1MB vs 2MB L2 Cache?

Archived from groups: alt.comp.hardware.pc-homebuilt (More info?)

How does a system with a 1MB vs 2MB L2 Cache affect the normal user?
Normal in the sense of no gaming, hardly any picture editing and
mainly just burning a lot of images from the DVD/Video groups.

Are there any webpages which explain the difference for this question
and the one below?

While I'm at it, newer hard drives are coming out with 16MB caches
replacing the 8MB standard - What are the benefits of 8 more megs?
3 answers Last reply
More about cache
  1. Archived from groups: alt.comp.hardware.pc-homebuilt (More info?)

    In article <43128083$0$13557$8f2e0ebb@news.shared-secrets.com>, Joe
    says...
    >
    > How does a system with a 1MB vs 2MB L2 Cache affect the normal user?
    > Normal in the sense of no gaming, hardly any picture editing and
    > mainly just burning a lot of images from the DVD/Video groups.
    >
    Not alot.

    > Are there any webpages which explain the difference for this question
    > and the one below?
    >
    Simple analogy:

    Which is faster? Recalling something from memory or looking it up in a
    book? In this case, the memory refers to the cache and the book refers
    to the HDD or System RAM depending on whether you're looking at HDDs or
    CPUs.


    > While I'm at it, newer hard drives are coming out with 16MB caches
    > replacing the 8MB standard - What are the benefits of 8 more megs?
    >
    More prefetch and repeatedly accessed data held in faster storage.


    --
    Conor

    "You're not married, you haven't got a girlfriend and you've never seen
    Star Trek? Good Lord!" - Patrick Stewart, Extras.
  2. Archived from groups: alt.comp.hardware.pc-homebuilt (More info?)

    This really has more to do with the processor making the right
    predictions then anything else. Predicitons? Yes, the cache is
    filled with what the system thinks you'll need. If it's wrong, it
    has to flush the buffer and start over again. Since this is the
    case, I really can't tell you if one is better then the other. But
    the rule of thumb is; more cache/ memory is always better.

    The hard drive is a different matter however. Where the hard drive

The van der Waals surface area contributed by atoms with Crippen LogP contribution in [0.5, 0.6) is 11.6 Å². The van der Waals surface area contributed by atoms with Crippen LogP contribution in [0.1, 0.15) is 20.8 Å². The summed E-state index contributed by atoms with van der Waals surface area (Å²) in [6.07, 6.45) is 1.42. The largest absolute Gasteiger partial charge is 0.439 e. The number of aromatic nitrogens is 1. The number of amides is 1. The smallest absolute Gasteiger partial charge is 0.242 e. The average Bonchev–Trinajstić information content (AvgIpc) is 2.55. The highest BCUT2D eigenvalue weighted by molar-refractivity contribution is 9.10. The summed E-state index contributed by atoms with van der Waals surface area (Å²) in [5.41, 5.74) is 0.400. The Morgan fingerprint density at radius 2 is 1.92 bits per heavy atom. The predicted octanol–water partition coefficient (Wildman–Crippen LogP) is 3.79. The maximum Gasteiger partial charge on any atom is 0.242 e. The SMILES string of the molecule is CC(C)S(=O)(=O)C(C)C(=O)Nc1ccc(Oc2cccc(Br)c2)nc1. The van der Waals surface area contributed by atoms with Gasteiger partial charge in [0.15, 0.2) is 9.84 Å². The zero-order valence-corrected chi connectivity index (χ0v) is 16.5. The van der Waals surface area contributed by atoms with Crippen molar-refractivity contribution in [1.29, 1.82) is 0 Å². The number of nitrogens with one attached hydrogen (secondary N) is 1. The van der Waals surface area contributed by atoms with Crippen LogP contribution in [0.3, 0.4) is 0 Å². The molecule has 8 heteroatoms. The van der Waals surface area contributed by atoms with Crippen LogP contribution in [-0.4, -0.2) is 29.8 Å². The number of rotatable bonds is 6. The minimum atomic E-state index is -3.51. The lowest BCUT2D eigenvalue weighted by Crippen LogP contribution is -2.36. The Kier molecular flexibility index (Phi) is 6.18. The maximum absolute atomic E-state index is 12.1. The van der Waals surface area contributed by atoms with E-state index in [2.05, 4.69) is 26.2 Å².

cache comes into play is mainly on boot up. It will take the command
    files of your normal startup programs, cache them, and dump them to
    the processor bus. This will give you performance you really don't
    have. I'd like to see about a gig of cache on the drives.

    New products are coming out however, and one is a 4 gig card that will
    cache the hard drive for you and keep it in memory. They claim a 8
    second boot with that setup.
  3. Archived from groups: alt.comp.hardware.pc-homebuilt (More info?)

    "Joe" <Joe@.> wrote in message
    news:43128083$0$13557$8f2e0ebb@news.shared-secrets.com...
    >
    > How does a system with a 1MB vs 2MB L2 Cache affect the normal user?
    > Normal in the sense of no gaming, hardly any picture editing and
    > mainly just burning a lot of images from the DVD/Video groups.

    As a user, you don't need to worry about size of L2 cache - or any other
    aspect of the CPU. It all comes down to actual performance. You can use
    the CPU charts at Tom's Hardware to compare performance among CPU's.

    http://www23.tomshardware.com/index.html
    >
    > Are there any webpages which explain the difference for this question
    > and the one below?
    >
    > While I'm at it, newer hard drives are coming out with 16MB caches
    > replacing the 8MB standard - What are the benefits of 8 more megs?
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